"The bell is of hammered iron, measures S% inches high
including the handle, and 5^x4^ inches across the mouth.
The decorations of the shrine or case which is of bronze or
brass, consists of silver work, and niello with traces of gild-
ing, and the remains of settings of precious stones; it pos-
sesses none of the zoomorphic features which distinguish
earlier work.

"In the centre of the front of the shrine is a representa-
tion of the crucifixion in the style of the thirteenth and
fourteenth centuries.

"Above the crucified figure is a representation of God
the Father in the manner in which He was usually repre-
sented as King in the fourteenth century, viz: — Crowned
and bearded and half length. On each side is the figure of
a bishop robed and mitred.

"One figure on the side of the shrine is in a much ruder
style of art than the others, and may have belonged to an
earlier covering than that which now encloses the bell. At
the bottom of the case is an inscription in lettering, appar-
ently of the fourteenth century:"

" yoha7mes Alexa?idn Me Fieri Fecit."
The Rev. Thomas Guthrie in his autobiography says:
"The name of Guthrie is an ancient one; the name of a
very old family in Forfarshire." Greater honor still in

these words:

" Famous Guthrie's Head."

It stands on the Martyr's Monument in the Greyfriars
Church-yard of Edinburg, being, with the exception of







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^tHeve Iks nit^'Dcl the duft of f}v>ff wlio ftood
'Gainft perjury, refifimg unto blood;
Acliierino to tlie Covenants, and laws
Eftabliflriug tlw fame, which -was the Crtijfe
Their lives were facrific'd unto the kift
I ^ ^Of Pielatifts abjui'd. Thoiigh here tlKir dirf<
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^^ W'hom juificr ,ju[*ly did to death 'pui^fue.'
Rut ,\f. for thclm. nu c awle 'VrjK to he fovmd
"Worthy of de,it!i , hut l>i\1 ^ ^hey were- tbund.
Couftant aiid Ucdr,iit. Zf.ilcus. wi»nrfliu"< .
For the Prerog.n.vt.s of CHHIS*? ihrir' KING.
N'^ Kich Tnitho -wtix ftidrl by f.^oiis Gllthric'S hear.
V^.AaJ oil .h.ng- to Mr. Reawick's blord,
"•jTht)' difl cndur€ tlie \\-i ath of enemies,
vcproiiche.^. torment.';, dtathi .\nd injuries,
jut yet tlicx-rc tholt -vvJici horn luch iroublc5 ctaae.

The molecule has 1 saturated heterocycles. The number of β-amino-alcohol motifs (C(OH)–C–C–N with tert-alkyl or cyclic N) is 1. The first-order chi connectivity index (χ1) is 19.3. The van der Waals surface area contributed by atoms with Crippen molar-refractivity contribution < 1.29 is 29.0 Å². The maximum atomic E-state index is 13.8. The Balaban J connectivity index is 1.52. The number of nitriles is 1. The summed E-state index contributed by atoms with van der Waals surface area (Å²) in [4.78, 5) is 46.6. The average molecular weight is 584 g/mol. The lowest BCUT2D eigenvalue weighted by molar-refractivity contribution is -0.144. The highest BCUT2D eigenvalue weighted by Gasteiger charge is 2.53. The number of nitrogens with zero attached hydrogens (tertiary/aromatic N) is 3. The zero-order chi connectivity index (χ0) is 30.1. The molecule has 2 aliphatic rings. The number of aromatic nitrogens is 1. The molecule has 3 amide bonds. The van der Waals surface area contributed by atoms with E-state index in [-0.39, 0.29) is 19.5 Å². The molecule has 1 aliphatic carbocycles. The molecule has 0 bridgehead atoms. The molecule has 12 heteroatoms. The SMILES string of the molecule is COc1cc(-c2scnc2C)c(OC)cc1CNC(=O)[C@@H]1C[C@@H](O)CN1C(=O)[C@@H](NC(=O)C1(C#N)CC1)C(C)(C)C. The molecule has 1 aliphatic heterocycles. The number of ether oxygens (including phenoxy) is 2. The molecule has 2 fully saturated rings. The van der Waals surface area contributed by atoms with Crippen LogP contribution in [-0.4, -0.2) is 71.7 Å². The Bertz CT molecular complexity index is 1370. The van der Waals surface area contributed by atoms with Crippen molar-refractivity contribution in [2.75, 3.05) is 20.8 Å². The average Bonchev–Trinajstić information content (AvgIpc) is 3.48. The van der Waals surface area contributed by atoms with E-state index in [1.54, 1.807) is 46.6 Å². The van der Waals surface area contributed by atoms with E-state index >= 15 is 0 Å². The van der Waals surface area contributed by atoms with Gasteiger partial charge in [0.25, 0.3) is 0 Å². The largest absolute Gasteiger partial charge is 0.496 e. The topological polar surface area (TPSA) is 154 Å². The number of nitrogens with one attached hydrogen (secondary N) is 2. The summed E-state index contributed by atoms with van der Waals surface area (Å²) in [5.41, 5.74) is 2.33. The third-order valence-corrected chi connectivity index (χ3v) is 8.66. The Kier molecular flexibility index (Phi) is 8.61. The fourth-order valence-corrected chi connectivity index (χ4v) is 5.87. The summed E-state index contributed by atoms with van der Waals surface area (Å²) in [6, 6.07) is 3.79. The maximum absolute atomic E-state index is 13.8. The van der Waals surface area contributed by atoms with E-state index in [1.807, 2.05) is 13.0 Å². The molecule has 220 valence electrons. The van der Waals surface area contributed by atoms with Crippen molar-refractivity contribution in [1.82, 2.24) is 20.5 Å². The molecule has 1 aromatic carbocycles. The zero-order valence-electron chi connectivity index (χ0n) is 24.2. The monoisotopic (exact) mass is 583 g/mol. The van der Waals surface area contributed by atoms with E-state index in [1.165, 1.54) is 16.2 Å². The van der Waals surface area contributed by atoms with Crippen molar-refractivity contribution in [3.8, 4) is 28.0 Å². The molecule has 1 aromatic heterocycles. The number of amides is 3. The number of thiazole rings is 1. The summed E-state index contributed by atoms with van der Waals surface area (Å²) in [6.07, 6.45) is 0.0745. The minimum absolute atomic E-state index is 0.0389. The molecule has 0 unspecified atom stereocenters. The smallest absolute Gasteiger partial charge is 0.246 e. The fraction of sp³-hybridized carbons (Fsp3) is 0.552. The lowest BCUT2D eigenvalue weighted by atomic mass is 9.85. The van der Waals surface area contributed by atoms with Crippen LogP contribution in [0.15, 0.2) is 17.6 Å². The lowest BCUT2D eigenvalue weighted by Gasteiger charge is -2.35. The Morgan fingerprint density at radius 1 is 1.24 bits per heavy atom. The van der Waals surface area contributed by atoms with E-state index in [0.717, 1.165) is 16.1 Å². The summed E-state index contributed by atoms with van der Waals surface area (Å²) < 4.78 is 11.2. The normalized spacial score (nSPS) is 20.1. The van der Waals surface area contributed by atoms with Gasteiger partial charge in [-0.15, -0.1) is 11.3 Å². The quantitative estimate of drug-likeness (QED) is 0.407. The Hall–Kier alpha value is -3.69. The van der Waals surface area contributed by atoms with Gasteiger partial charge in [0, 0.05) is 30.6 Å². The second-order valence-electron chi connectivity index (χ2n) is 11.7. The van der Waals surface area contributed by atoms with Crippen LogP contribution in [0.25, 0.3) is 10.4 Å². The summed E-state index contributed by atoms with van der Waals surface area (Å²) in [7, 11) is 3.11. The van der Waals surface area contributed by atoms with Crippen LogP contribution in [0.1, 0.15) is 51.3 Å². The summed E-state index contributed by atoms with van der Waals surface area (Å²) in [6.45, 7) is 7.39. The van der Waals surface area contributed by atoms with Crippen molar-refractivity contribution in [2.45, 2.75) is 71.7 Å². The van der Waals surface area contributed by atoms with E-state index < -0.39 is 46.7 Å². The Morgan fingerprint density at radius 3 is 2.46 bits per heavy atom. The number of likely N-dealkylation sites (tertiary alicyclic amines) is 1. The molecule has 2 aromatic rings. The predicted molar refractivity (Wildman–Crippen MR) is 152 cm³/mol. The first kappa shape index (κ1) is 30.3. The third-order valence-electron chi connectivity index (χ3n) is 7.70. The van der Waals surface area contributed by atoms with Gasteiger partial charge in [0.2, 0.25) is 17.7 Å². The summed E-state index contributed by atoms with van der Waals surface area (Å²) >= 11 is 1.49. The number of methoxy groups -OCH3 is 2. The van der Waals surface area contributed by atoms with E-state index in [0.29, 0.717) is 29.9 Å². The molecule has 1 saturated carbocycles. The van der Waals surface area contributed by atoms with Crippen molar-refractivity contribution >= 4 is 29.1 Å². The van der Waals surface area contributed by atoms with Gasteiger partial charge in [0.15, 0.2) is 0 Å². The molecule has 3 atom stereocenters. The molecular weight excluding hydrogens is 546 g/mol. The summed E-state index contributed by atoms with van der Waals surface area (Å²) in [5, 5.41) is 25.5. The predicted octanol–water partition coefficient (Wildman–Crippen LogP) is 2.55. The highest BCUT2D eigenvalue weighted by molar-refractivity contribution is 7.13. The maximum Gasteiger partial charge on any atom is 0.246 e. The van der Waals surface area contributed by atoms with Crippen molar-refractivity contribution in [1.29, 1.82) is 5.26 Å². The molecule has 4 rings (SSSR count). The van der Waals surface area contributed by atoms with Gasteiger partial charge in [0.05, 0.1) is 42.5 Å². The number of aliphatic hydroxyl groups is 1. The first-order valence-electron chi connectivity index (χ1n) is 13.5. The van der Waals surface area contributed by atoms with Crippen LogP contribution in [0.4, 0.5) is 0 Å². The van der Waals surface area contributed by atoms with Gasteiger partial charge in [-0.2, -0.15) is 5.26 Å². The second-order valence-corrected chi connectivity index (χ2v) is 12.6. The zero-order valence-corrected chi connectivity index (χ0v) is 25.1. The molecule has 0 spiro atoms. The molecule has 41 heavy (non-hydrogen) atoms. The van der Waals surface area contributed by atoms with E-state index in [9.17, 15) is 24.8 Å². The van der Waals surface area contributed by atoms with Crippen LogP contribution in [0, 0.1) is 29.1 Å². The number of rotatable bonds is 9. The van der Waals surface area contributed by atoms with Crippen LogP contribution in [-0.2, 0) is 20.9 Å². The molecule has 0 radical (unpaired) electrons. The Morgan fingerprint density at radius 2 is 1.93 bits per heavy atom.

And nov '.laimphui glory ■n-llh the LAMB.



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mARm'S idOMX QREYPRIAI^S 0HURck-»U)D,EDINBUR6H. 197. Wt^.



Argyle's, and Renwick's, the only name of the eighteen
thousand who perished in the days of the Covenant that has
the honor of standing on that famous and sacred stone.

Chambers' describes Greyfriars Church-yard, Edinburgh,
in the following manner:

'•This old cemetery, — the burial-place of Buchanan,
George Jameson, the painter. Dr. Blair, and many other
men of note, — whose walls are a circle of aristocratic sepul-
chers, will ever be memorable as the scene of the Signing of
the Covenant; the document having first been produced in
the church, after a sermon by Alexander Henderson, and
signed by all the congregation from the Earl of Sutherland
downward, after which it was handed out to the multitudes
assembled in the kirk-yard, and signed on the flat monu-
ments amidst tears, prayers, and aspirations, which could
find no words; some writing with their blood. Near by,
resting well from all these struggles, lies the preacher under
a square obelisk-like monument; near also rest in equal
peace, the Covenant's enemy. Sir George Mackenzie.

" The inscriptions on Henderson's stone was ordered by
Parliament, to be erased at the restoration, and small de-
pressions are pointed out in it. as having been inflicted by
bullets from the soldier\- when executing this order. With
the 88 came a new order of things, and the inscriptions were
then quietly reinstated."

James Guthrie was described by Oliver Cromwell as "The
short man that would not bow."

Chambers in his " History of Eminent Scotsmen," says: